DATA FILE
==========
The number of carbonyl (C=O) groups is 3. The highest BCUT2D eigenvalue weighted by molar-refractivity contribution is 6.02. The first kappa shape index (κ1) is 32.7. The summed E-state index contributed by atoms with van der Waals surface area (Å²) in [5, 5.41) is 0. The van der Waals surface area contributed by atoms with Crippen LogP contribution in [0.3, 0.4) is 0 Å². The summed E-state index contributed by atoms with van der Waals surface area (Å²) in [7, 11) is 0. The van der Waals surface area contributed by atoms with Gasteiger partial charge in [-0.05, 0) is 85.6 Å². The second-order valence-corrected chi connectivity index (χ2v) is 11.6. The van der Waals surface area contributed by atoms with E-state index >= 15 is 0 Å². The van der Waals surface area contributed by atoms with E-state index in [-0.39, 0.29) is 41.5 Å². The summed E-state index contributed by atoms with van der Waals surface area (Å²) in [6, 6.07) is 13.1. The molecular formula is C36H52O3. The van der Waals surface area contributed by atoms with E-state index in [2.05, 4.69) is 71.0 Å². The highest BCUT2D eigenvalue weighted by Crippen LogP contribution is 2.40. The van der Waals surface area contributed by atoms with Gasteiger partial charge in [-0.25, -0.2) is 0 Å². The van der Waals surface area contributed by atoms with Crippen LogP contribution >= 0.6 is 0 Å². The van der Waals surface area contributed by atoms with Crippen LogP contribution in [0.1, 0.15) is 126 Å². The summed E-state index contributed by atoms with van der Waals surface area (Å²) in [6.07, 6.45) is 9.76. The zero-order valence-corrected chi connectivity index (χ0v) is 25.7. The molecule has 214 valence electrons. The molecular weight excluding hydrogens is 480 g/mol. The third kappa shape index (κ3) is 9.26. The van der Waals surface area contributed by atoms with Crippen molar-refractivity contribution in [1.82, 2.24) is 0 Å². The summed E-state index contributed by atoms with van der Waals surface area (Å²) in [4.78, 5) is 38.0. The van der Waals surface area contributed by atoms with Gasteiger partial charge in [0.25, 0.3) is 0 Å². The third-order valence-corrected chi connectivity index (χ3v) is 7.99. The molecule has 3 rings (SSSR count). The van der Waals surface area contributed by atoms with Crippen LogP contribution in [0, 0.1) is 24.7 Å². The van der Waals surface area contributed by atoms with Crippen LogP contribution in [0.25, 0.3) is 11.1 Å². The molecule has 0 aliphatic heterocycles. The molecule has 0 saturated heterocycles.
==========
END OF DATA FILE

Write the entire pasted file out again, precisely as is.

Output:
The number of carbonyl (C=O) groups is 3. The highest BCUT2D eigenvalue weighted by molar-refractivity contribution is 6.02. The first kappa shape index (κ1) is 32.7. The summed E-state index contributed by atoms with van der Waals surface area (Å²) in [5, 5.41) is 0. The van der Waals surface area contributed by atoms with Crippen LogP contribution in [0.3, 0.4) is 0 Å². The summed E-state index contributed by atoms with van der Waals surface area (Å²) in [7, 11) is 0. The van der Waals surface area contributed by atoms with Gasteiger partial charge in [-0.05, 0) is 85.6 Å². The second-order valence-corrected chi connectivity index (χ2v) is 11.6. The van der Waals surface area contributed by atoms with E-state index >= 15 is 0 Å². The van der Waals surface area contributed by atoms with E-state index in [-0.39, 0.29) is 41.5 Å². The summed E-state index contributed by atoms with van der Waals surface area (Å²) in [6, 6.07) is 13.1. The molecular formula is C36H52O3. The van der Waals surface area contributed by atoms with E-state index in [2.05, 4.69) is 71.0 Å². The highest BCUT2D eigenvalue weighted by Crippen LogP contribution is 2.40. The van der Waals surface area contributed by atoms with Gasteiger partial charge in [-0.25, -0.2) is 0 Å². The van der Waals surface area contributed by atoms with Crippen LogP contribution >= 0.6 is 0 Å². The van der Waals surface area contributed by atoms with Crippen LogP contribution in [0.1, 0.15) is 126 Å². The summed E-state index contributed by atoms with van der Waals surface area (Å²) in [6.07, 6.45) is 9.76. The zero-order valence-corrected chi connectivity index (χ0v) is 25.7. The molecule has 214 valence electrons. The molecular weight excluding hydrogens is 480 g/mol. The third kappa shape index (κ3) is 9.26. The van der Waals surface area contributed by atoms with Crippen molar-refractivity contribution in [1.82, 2.24) is 0 Å². The summed E-state index contributed by atoms with van der Waals surface area (Å²) in [4.78, 5) is 38.0. The van der Waals surface area contributed by atoms with Gasteiger partial charge in [0.25, 0.3) is 0 Å². The third-order valence-corrected chi connectivity index (χ3v) is 7.99. The molecule has 3 rings (SSSR count). The van der Waals surface area contributed by atoms with Crippen LogP contribution in [0, 0.1) is 24.7 Å². The van der Waals surface area contributed by atoms with Crippen LogP contribution in [0.25, 0.3) is 11.1 Å². The molecule has 0 aliphatic heterocycles. The molecule has 0 saturated heterocycles.